Sigur Ros’ – Route One

Sigur Rós, an Icelandic alt-rock/electronic band, ended 2017 with the release of their newest and possibly most ambient album, Route One. The record is named for Iceland’s actual Route One, also known as the Ring Road, which is a highway that almost fully encircles the island-country, and takes about 10 hours to complete (but I recommend a full week). The connection to this iconic highway does not end at the album title. Each track, of which there are eight, is named after a latitude/longitude coordinate corresponding to a specific location on Route One.

Iceland, which was shaped by equal parts fire and ice (through volcanic and glacial activity), is known for incredible vistas around every corner. Typically, a song explains its meaning through its lyrics, but in the case of this album, the meaning is expressed through the vision and mood of that tiny corner of the world. It is as much a visual experience as an auditory one.

At least, that is the goal. Most listeners will not be listening to the songs at their corresponding coordinates. However, I was lucky enough to go with my family to Iceland and hear half of the tracks on the album at their designated locations. My personal favorite was 64°02’44.1”N 16°10’48.5”W, which is located at edge of Lake Jokusarlon, also known as Glacier Lagoon, on the Icelandic south coast. An enormous glacier on the other side of the lake advances slowly toward you. As the glacier meets the lake, chunks of it “calve” and float free in Jokusarlon.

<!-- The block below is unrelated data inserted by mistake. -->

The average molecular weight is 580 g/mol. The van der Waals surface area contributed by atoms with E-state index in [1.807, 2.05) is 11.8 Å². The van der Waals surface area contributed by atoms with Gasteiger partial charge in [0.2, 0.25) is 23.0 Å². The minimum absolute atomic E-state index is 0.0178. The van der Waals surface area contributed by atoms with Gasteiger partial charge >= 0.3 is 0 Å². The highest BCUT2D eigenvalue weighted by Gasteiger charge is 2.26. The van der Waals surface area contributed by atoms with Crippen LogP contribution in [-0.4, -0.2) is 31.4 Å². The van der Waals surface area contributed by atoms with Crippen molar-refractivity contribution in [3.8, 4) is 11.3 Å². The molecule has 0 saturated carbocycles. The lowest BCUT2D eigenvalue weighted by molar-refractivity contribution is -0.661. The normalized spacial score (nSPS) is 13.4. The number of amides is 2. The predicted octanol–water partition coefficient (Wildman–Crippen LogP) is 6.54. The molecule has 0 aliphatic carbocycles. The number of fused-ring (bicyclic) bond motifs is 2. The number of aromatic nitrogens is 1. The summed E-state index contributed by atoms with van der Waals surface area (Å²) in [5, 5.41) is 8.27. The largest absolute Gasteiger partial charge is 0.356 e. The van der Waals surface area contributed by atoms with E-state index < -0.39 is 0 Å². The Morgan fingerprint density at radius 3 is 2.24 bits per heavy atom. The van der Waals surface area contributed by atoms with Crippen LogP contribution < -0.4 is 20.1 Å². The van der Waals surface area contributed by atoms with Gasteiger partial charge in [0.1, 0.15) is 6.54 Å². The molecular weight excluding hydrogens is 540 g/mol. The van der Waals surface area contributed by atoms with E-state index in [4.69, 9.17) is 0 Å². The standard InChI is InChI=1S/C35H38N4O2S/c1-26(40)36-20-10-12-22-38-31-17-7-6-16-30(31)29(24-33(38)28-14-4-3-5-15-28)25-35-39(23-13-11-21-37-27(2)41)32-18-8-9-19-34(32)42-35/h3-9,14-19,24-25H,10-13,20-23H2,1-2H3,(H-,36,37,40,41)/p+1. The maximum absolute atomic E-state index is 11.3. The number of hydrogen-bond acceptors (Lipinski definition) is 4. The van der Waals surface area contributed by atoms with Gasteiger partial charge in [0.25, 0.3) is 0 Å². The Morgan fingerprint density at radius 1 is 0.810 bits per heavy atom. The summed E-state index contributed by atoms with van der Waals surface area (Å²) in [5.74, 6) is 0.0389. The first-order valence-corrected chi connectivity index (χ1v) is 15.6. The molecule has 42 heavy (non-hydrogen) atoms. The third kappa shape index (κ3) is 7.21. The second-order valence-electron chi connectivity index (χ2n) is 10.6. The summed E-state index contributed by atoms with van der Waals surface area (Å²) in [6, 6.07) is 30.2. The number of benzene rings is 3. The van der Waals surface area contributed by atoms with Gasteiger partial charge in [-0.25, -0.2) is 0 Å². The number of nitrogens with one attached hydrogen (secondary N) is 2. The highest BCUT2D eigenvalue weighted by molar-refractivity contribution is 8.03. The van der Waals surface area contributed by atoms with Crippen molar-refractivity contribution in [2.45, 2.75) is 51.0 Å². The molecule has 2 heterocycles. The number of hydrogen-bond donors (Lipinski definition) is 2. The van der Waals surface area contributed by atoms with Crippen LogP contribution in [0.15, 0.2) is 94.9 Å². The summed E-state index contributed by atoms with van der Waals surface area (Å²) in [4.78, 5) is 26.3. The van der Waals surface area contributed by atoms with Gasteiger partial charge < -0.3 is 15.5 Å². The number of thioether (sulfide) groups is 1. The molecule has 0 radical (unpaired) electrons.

In this track, a slow, soft, and eerie melody is punctuated by a repeating series of small zoom-like effects until all the notes begin to dissolve into meaningless but ear-pleasing noise towards the end of the track. I found it It was difficult to connect the vibe of the track with that of the view; I never would have connected the sounds with icebergs on my own, so how did Sigur Rós reach that point? Did they all agree on the connection, or was only one person on board?

Amy, Miles, and icebergs at Jokusarlon

How a place makes one feel is inevitably personal, meaning the artists’ intention for every track in the album will rarely be understood by the listener. For that reason, despite the album’s quality and originality, it is best left as a one-time deal; a blip in the history of music that will be remembered for a long time.

I would highly recommend the album for fans of intense calm. The album can easily be used as a soundtrack for meditation, or for tasks that require a moderate amount of concentration.


Or: Route One on Spotify

Below, I whipped up a map of Iceland showing the location of every coordinate/track title. Surprisingly, there does not seem to be a video in which someone has gone to every coordinate and recorded footage of the view so that others do not have to go to Iceland for this experience. However, Sigur Rós was kind enough to create a 3-part, 24-hour video taking the viewer the whole way around the Ring Road, with their album as a soundtrack for the trip. This is the closest we will get for now.

All the track titles of Route One, mapped: